Remembering The People We Met in Haiti

Today, January 12th, marks the one year anniversary of the terrible earthquake that hit Haiti. Over 200,000 people were killed and a million are still living in tent cities (there are more living in tents now than there were 2 months after the quake).

It has also been 6 months since we were there in person, building houses for 2 families who had lost everything. It was a powerful, challenging, heart-wrenching week. To read the string of blog posts that I wrote about Haiti and our time there, click here.

To read a quick sampling of posts from our week there, here are a few of my favorites:
We Came Back Changed
Haiti Wrecked Me
Redefining Scripture: Psalm 46

So today, as I think about the one year anniversary of the earthquake in Haiti, I am remembering (& praying for) the following faces:

These are the children we played with on the beach that first day – hand slap games, silly songs, etc. (Click here to read that fun story.) So full of joy & curiosity. It was an immediate lesson that language barriers didn’t matter. Children just want to be loved on.

This is Fabianca. She was one of the children from the beach. So spunky. Those earrings that she is wearing are mine. She was pointing to them, admiring them, and I bent down for her to take a look. Before I knew it she had slipped one out of my ear and was putting it in hers. So I said okay, they are hers now! I was glad to share!

This boy hung out with us all day at our first construction site. He was a perfect example of how the children just wanted to be loved and touched. He kept hugging me & talking about how we were all his friends (a word we did learn in Creole). Throughout the day he would take my concrete-covered hands and either brush or scrape them off. He even scraped some out from under my fingernails. An incredibly sweet gesture.

Below is Simone & Pastor Joseph. Simone is the lady that we built the first house for. She was going to live there with her father & brother. I can’t help but wonder how they are doing today. And Pastor Joseph is the pastor at the church in Petite Goave that we were there partnering with. He & his family are the most extraordinary people. They are a true light there in Petite Goave, Haiti. Always taking care of everyone else in the community. Many other people are always living with them. They truly embody what it means to live in community & in service to others. We felt so attached to them by the end of the week. It’s amazing how attached you can get to some people, even after a matter of only a few short days.

And this is Katianne. In our brief encounter, she’s one of the people there that had the most impact on me. Both of her legs were broken in the earthquake. We saw a picture of her in the days after, all bandaged up, laying in front of wreckage. She was one of the saddest looking girls I have ever met. We tried so hard to get her to smile. Katianne’s story really made it personal. We didn’t get a lot of personal stories from people while we were there, so hers hit me hard. Read the rest of her story & the impact she had on me here.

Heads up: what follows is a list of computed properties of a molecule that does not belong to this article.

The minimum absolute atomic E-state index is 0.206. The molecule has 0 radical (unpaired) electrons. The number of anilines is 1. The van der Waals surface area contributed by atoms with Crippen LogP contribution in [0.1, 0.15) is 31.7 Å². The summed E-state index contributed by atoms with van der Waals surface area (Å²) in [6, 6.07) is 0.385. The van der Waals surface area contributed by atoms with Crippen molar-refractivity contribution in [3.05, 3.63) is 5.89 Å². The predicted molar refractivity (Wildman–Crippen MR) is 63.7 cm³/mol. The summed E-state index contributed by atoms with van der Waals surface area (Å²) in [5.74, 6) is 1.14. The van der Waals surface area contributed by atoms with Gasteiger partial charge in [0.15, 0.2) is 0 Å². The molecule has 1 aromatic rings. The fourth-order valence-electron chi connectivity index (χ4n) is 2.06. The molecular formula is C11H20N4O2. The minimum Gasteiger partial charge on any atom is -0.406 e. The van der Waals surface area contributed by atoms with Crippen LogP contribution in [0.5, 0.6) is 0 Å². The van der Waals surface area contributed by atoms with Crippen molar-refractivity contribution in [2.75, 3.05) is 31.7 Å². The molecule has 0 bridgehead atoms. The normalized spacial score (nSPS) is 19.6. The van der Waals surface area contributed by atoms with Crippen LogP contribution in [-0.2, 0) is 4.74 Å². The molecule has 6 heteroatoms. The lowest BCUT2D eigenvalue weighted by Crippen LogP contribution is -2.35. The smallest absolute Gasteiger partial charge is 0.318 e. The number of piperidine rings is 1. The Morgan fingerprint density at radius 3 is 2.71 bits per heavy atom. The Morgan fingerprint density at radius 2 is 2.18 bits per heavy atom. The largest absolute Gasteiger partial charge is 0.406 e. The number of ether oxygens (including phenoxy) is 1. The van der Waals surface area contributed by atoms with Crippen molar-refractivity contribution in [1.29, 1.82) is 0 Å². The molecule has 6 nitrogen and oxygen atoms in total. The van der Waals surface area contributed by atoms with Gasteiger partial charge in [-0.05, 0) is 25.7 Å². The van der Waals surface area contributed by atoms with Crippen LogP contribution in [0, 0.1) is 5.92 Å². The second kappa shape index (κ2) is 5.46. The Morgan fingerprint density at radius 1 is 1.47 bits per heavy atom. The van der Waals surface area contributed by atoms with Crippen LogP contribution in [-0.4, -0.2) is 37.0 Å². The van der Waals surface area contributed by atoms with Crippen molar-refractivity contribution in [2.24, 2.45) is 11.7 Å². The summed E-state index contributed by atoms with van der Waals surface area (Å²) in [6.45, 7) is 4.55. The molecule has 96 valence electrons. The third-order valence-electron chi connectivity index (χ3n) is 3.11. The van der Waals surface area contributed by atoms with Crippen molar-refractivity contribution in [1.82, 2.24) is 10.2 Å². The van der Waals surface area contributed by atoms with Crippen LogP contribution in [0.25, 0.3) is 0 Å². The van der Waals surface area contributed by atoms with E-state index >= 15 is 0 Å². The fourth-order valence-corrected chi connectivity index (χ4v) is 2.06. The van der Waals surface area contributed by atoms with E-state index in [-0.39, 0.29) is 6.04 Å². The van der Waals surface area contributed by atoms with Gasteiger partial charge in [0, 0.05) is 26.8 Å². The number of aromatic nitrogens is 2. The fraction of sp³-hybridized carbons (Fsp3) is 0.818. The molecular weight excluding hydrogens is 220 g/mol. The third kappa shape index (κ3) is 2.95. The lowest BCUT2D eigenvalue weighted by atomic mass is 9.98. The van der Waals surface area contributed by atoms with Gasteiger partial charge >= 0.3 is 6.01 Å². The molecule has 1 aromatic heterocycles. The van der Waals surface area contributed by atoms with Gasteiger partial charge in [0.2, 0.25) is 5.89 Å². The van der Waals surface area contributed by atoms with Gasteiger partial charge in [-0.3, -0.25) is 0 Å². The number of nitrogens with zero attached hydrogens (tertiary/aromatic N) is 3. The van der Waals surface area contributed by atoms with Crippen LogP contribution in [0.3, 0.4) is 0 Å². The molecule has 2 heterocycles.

So on this day, I want to remember my Haitian friends and the million people who are still displaced, who have lost homes and so many loved ones. Please join in me in praying for them and for doing anything we can to continue to help.

For some quick facts on the status of Haiti now, one year later:

  • A year ago an earthquake rocked Haiti, leaving more than 200,000 dead, more than 300,000 injured and more than a million left homeless and spread across the city in 1,300 tent camps.
  • A year later only 5 percent of the rubble has been removed, impeding reconstruction efforts.
  • There are more people living in tents today than two months after the quake.
  • As many as 2,000 children orphaned by the quake have been sold as sex slaves.
  • A cholera outbreak killed more than 3,600 since October and infected more than 171,000.

I pulled these from the article “Haiti: One Year Later“. I encourage you to read it and to also read these articles for more information:

Haiti One Year Later: Faith and Doubt, Despair and Hope
Haiti a year later: Every glimmer of hope balanced by a tale of despair
One Year Later: A Prayer for Haiti

Most of these photos were taken by Jason Welch. Check out his photography blog here.


4 thoughts on “Remembering The People We Met in Haiti

  1. Pingback: Thinking back to our time in Haiti | Karen Barnes

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